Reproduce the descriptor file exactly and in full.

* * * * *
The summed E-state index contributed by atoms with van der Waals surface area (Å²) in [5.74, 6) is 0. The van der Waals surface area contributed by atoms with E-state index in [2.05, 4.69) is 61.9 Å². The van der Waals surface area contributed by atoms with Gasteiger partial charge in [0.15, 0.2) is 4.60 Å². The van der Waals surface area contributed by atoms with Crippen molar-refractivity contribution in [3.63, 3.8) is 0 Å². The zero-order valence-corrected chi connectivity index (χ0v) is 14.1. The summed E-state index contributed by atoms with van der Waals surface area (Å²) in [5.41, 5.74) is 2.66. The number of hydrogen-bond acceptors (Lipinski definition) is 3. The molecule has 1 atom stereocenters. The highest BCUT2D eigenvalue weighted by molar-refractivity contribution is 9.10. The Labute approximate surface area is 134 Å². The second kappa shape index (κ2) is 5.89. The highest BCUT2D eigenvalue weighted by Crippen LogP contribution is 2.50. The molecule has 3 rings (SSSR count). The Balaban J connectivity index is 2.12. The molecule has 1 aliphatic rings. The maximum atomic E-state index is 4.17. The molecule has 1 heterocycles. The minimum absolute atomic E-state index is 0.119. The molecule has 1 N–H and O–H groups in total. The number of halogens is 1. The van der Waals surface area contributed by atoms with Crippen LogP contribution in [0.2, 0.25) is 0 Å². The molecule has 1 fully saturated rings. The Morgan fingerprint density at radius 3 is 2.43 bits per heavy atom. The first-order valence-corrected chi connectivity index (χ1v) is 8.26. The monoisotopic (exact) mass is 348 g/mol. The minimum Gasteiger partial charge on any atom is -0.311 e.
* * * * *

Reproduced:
The summed E-state index contributed by atoms with van der Waals surface area (Å²) in [5.74, 6) is 0. The van der Waals surface area contributed by atoms with E-state index in [2.05, 4.69) is 61.9 Å². The van der Waals surface area contributed by atoms with Gasteiger partial charge in [0.15, 0.2) is 4.60 Å². The van der Waals surface area contributed by atoms with Crippen molar-refractivity contribution in [3.63, 3.8) is 0 Å². The zero-order valence-corrected chi connectivity index (χ0v) is 14.1. The summed E-state index contributed by atoms with van der Waals surface area (Å²) in [5.41, 5.74) is 2.66. The number of hydrogen-bond acceptors (Lipinski definition) is 3. The molecule has 1 atom stereocenters. The highest BCUT2D eigenvalue weighted by molar-refractivity contribution is 9.10. The Labute approximate surface area is 134 Å². The second kappa shape index (κ2) is 5.89. The highest BCUT2D eigenvalue weighted by Crippen LogP contribution is 2.50. The molecule has 3 rings (SSSR count). The Balaban J connectivity index is 2.12. The molecule has 1 aliphatic rings. The maximum atomic E-state index is 4.17. The molecule has 1 heterocycles. The minimum absolute atomic E-state index is 0.119. The molecule has 1 N–H and O–H groups in total. The number of halogens is 1. The van der Waals surface area contributed by atoms with Crippen LogP contribution in [0.2, 0.25) is 0 Å². The molecule has 1 fully saturated rings. The Morgan fingerprint density at radius 3 is 2.43 bits per heavy atom. The first-order valence-corrected chi connectivity index (χ1v) is 8.26. The monoisotopic (exact) mass is 348 g/mol. The minimum Gasteiger partial charge on any atom is -0.311 e.